Tuesday, October 27, 2015

parenting from the bathroom

I have been painting. First Elliott's room and then the kids' bathroom, which now holds the laundry area. For weeks now.  Weeks.  Wow.  But, I pulled the area back together a bit the other day.  Pulled down the blue painting tape, screwed switch plates back on, cleaned the paint splatters off the floor (still working on that one), and hung new curtains and spruced it all up a bit.  And stood back.  And realized just how much I had done.

We went from a bathroom that looked like this.



With random pieces of old wallpaper flaking off every time I tried to smooth a section of the trim or wall.






I scraped and plastered and sanded and cleaned and painted and pulled together that beast of a room. 



While all those different steps dried, in between, I finally sewed Elliott and Julia's curtains from fabrics chosen by them long ago, but which I had never found the time to actually make.



And while plaster dried, we hung them in each of their rooms.






And while primer dried, we finally figured out what to do about Julia's desire to hang her book cover tracings.



So, don't look at the mess I have made in the room just outside the bathroom.  Or as it has been referred to, the Mommy visitation sitting room.  Because lately, when we all get home from school, I have been heading upstairs, saying over my shoulder, if you need me I will be in the bathroom.  And I must say, eyes toward a just out of reach flaking piece of trim, swiping at it with a scaper while I hang onto the shower curtain rod and stand on one foot atop a stool?  I have had some fabulous conversations with the kids up there.  As though me having my eyes away from them has allowed them to let loose a bit.  We've talked books, they have listened to bits of my audiobooks, constantly playing while I painted, and we have talked about what they heard (and other ones I have quickly switched off when I heard footsteps approaching), they have told me about their days and we have planned Halloween costumes.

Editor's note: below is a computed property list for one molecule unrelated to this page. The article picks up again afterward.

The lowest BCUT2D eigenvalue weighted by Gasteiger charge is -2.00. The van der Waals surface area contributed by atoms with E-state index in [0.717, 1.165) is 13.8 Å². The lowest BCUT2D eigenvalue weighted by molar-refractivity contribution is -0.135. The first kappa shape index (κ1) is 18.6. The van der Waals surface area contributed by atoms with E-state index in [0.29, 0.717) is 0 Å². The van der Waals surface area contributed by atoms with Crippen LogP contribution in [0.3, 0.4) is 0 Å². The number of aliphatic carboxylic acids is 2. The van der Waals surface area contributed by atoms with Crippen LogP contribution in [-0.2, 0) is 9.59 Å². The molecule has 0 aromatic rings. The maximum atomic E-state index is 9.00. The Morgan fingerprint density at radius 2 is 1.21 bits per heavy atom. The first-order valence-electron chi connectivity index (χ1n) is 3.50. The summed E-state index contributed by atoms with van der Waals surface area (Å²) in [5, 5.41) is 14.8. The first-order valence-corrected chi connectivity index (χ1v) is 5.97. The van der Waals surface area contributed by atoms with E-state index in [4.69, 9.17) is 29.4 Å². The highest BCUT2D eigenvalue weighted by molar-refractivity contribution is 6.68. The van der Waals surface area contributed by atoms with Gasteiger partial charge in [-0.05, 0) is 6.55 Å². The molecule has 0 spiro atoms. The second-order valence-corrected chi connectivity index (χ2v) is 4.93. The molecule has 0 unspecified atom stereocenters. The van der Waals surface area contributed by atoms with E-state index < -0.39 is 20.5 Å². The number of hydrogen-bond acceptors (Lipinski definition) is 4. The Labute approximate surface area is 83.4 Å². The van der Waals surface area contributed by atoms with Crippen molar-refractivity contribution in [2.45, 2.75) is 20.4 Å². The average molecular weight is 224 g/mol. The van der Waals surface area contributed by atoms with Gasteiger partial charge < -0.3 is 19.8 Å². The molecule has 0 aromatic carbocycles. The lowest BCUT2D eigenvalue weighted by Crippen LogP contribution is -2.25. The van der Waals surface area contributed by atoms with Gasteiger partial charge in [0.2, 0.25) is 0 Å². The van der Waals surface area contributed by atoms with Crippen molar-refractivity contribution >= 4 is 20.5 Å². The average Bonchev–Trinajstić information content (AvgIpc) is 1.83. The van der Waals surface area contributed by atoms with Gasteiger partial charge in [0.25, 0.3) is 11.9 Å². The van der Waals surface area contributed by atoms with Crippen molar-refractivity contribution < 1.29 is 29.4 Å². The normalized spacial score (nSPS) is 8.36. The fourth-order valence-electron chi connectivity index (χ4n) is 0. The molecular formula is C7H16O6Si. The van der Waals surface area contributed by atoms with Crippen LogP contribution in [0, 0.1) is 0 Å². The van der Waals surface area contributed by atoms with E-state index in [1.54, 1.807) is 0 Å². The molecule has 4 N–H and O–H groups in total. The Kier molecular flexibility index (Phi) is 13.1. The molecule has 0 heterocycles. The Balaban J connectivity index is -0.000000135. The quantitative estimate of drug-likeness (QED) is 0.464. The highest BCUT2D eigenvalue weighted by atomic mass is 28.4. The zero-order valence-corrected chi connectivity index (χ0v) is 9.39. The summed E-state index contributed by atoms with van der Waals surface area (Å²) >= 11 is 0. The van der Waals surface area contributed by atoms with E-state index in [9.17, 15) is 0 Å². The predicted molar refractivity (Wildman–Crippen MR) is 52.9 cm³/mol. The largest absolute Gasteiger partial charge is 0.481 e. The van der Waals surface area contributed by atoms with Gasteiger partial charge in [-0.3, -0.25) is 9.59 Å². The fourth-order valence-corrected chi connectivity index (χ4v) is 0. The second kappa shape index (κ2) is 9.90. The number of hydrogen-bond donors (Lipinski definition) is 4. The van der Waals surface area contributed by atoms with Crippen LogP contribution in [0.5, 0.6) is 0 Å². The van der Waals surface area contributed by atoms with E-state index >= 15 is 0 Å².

So let's just look around this.


Or at the fact that you have to walk past view of areas like this.



Or that this visitation room and Nicholas' room are clearly next on the to do list.



 Let's focus, instead, on this.



It did not help that the cats found and cornered a mouse that I had to catch and take outside in the midst of all of this.